The second complicating factor relates to the lubricating oil compatibility of the fuel additive. Fuel additives, due to their higher boiling point over gasoline itself, tend to accumulate on surfaces in the combustion chamber of the

engine. This accumulation of the additive eventually finds its way into the lubricating oil in the crankcase of the engine via a "blow-by" process and/or via cylinder wall/piston ring "wipe down". In some cases, as much as 25%-30% of the nonvolatile fuel components, i.e., including fuel additives, will eventually accumulate in the lubri- eating oil. Insofar as the recommended drain interval for some engines may be as much as 7,500 miles or more, such fuel additives can accumulate during this interval to sub- stantial quantities in the lubricating oil. In the case where the fuel additive is not sufficiently lubricating oil compatible, the accumulation of such an oil-incompatible fuel additive may actually contribute to crankcase deposits, i.e., varnish and sludge, as measured by a Sequence V-D test.

The incompatibility of certain fuel additives in lubricating oils, i.e., oils which contain other additives, arises in spite of the fact that some fuel additives are also known to be lubricating oil dispersants.

Several theories exist as to the cause of the lubricating oil incompatibility of certain fuel additives. Without being limited to any theory, it is possible that some of these fuel additives when found in the lubricating oil interfere with other additives contained in the lubricating oil and either counterbalance the effectiveness of these additives or actually cause dissolution of one or more of these additives including possibly the fuel additive itself. In either case, the incompatibility of the fuel additive with other additives in the lubricating oil demonstrates itself in less than desirable crankcase deposits as measured by Sequence V-D engine tests.

in another theory, it is possible that the accumulation of the fuel additive into the lubricating oil during the drain interval period surpasses its maximum solubility in the lubricating oil. In this theory, this excess amount of fuel additive is insoluble in the lubricating oil and is what causes increased crankcase deposits.

In still another theory, it is possible that the fuel addi- tive will decompose in the lubricating oil during engine operation and the decomposition products are what cause increased crankcase deposits.

in any case, lubricating oil incompatible fuel additives are less than desirable insofar as their use during engine operation will result in increased deposits in the crank- case. This problem can be severe. Accordingly, it would be particularly advantageous to develop a good deposit control fuel additive which does not contribute to ORI and which additionally possesses lubricating oil compatibility.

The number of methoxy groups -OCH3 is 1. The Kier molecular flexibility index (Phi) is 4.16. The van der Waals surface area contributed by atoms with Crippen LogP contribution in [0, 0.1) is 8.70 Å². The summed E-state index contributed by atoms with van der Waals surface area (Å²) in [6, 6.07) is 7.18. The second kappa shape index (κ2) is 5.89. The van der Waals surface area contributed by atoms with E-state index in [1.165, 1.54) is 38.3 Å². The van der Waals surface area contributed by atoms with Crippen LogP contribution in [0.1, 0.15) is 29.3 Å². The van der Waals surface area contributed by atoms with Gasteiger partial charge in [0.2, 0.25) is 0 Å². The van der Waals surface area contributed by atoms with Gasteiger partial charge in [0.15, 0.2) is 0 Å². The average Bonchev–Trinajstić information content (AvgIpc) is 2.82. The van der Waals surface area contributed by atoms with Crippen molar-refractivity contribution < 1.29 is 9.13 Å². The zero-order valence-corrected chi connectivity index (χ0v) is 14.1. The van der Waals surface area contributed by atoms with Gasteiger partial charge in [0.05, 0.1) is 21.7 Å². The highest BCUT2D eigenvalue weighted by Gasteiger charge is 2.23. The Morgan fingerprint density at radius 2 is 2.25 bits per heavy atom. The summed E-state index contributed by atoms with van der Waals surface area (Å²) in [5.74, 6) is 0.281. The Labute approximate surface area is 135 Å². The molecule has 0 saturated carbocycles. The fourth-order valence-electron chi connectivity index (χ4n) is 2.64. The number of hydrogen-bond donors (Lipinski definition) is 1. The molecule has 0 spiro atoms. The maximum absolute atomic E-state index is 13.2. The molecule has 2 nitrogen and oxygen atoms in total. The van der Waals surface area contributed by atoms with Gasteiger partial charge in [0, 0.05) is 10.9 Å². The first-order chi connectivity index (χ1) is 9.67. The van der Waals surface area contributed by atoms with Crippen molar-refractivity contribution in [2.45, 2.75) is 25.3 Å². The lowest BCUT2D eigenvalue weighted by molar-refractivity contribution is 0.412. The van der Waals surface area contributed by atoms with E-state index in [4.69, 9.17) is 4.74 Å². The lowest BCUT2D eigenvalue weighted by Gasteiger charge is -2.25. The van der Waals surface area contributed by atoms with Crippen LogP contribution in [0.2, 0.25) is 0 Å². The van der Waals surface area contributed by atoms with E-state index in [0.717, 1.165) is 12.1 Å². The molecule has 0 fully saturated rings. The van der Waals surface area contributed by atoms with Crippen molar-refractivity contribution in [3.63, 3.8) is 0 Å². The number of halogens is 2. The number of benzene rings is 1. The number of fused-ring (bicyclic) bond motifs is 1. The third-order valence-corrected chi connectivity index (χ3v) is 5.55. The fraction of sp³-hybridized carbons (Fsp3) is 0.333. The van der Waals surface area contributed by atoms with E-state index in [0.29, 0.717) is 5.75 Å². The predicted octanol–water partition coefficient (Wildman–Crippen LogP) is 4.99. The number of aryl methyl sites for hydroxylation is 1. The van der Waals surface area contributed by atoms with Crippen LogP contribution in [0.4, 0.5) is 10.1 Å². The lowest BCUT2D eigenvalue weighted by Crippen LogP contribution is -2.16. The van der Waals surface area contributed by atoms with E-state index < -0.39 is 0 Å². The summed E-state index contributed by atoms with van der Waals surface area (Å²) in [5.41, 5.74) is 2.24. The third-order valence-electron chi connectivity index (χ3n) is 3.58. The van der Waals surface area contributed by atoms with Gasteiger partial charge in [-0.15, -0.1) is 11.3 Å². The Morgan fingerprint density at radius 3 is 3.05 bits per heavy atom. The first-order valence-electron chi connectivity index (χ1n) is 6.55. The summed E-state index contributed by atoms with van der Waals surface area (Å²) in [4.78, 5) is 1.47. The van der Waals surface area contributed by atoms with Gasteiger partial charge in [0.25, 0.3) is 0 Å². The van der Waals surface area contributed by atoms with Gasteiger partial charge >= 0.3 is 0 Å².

The instant invention is directed to fuel compositions con- taining a novel class of alkylphenyl poly(oxyalkylene) aminocarbamates which as a fuel additive controls combustion chamber deposits thus minimizing ORI and in lubricating oil have improved compatibility in the lubricating oil composi- tion. The novel additives of this invention are very long chain alkylphenyl poly(oxyalkylene) aminocarbamates having a molecular weight of about 800 to 6,000 wherein the alkyl group of said alkylphenyl group contains at least 40 carbon atoms.

This invention is also directed toward dispersants compat- ible in lubricating oil. In particular, this invention is directed toward disperεant additives possessing improved

compatibility in lubricating oil which are alkylphenyl poly(oxyalkylene) aminocarbamates having at least one basic nitrogen and wherein the alkyl group of said alkylphenyl poly(oxyalkylene) aminocarbamate contains at least 40 carbon atoms.

The incompatibility of certain dispersant additives in lubricating oil, i.e., oils which contain other additives, is recognized in the art and arises in spite of the fact that certain of these additives are known lubricating oil dispersants.

Several theories exist as to the cause of the lubricating oil incompatibility of certain additives. Without being limited to any theory, it is possible that some of these additives interfere with other additives contained in the lubricating oil and either counterbalance the effectiveness of these additives Or actually cause dissolution of one or more of these additives, including possibly the dispersant additive itself.

In another theory, it is possible that the additive will decompose in the lubricating during engine operation and the decomposition products are what cause increased crankcase deposits.

In still another theory, it is also possible that the incompatibility of the additive is related to its oil solubility.

Lubricating oil incompatible additives are less than deεir- able insofar as their use during engine operation will result in increased crankcase deposits, i.e., varnish and

sludge, in the crankcase as measured by Sequence V-D engine tests. This problem can be severe.

The instant invention is directed to a novel class of very long chain alkylphenyl poly(oxyalkylene) aminocarbamates which provide improved compatibility in lubricating oil compositions. The novel additives of this invention are alkylphenyl poly(oxyalkylene) aminocarbamates having a molecular weight of about 800 to 6,000 wherein the alkyl group of said alkylphenyl poly(oxyalkylene) aminocarbamate contains at least 40 carbon atoms.